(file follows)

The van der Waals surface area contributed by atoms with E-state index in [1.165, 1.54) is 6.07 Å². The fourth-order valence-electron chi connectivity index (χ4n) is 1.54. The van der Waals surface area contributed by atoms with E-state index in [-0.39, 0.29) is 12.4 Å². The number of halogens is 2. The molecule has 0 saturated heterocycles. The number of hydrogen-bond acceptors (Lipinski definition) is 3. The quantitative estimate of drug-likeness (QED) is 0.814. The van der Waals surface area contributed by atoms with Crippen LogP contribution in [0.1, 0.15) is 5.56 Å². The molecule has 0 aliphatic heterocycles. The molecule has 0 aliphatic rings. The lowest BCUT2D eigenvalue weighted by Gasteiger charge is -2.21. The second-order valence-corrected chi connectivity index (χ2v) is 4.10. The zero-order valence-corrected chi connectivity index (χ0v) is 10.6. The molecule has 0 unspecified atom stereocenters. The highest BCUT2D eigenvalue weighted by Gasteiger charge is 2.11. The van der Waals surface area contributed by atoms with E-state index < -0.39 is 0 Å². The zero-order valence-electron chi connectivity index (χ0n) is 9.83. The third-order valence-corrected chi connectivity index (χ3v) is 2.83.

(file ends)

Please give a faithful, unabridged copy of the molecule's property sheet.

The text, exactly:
The van der Waals surface area contributed by atoms with E-state index in [1.165, 1.54) is 6.07 Å². The fourth-order valence-electron chi connectivity index (χ4n) is 1.54. The van der Waals surface area contributed by atoms with E-state index in [-0.39, 0.29) is 12.4 Å². The number of halogens is 2. The molecule has 0 saturated heterocycles. The number of hydrogen-bond acceptors (Lipinski definition) is 3. The quantitative estimate of drug-likeness (QED) is 0.814. The van der Waals surface area contributed by atoms with Crippen LogP contribution in [0.1, 0.15) is 5.56 Å². The molecule has 0 aliphatic heterocycles. The molecule has 0 aliphatic rings. The lowest BCUT2D eigenvalue weighted by Gasteiger charge is -2.21. The second-order valence-corrected chi connectivity index (χ2v) is 4.10. The zero-order valence-corrected chi connectivity index (χ0v) is 10.6. The molecule has 0 unspecified atom stereocenters. The highest BCUT2D eigenvalue weighted by Gasteiger charge is 2.11. The van der Waals surface area contributed by atoms with E-state index < -0.39 is 0 Å². The zero-order valence-electron chi connectivity index (χ0n) is 9.83. The third-order valence-corrected chi connectivity index (χ3v) is 2.83.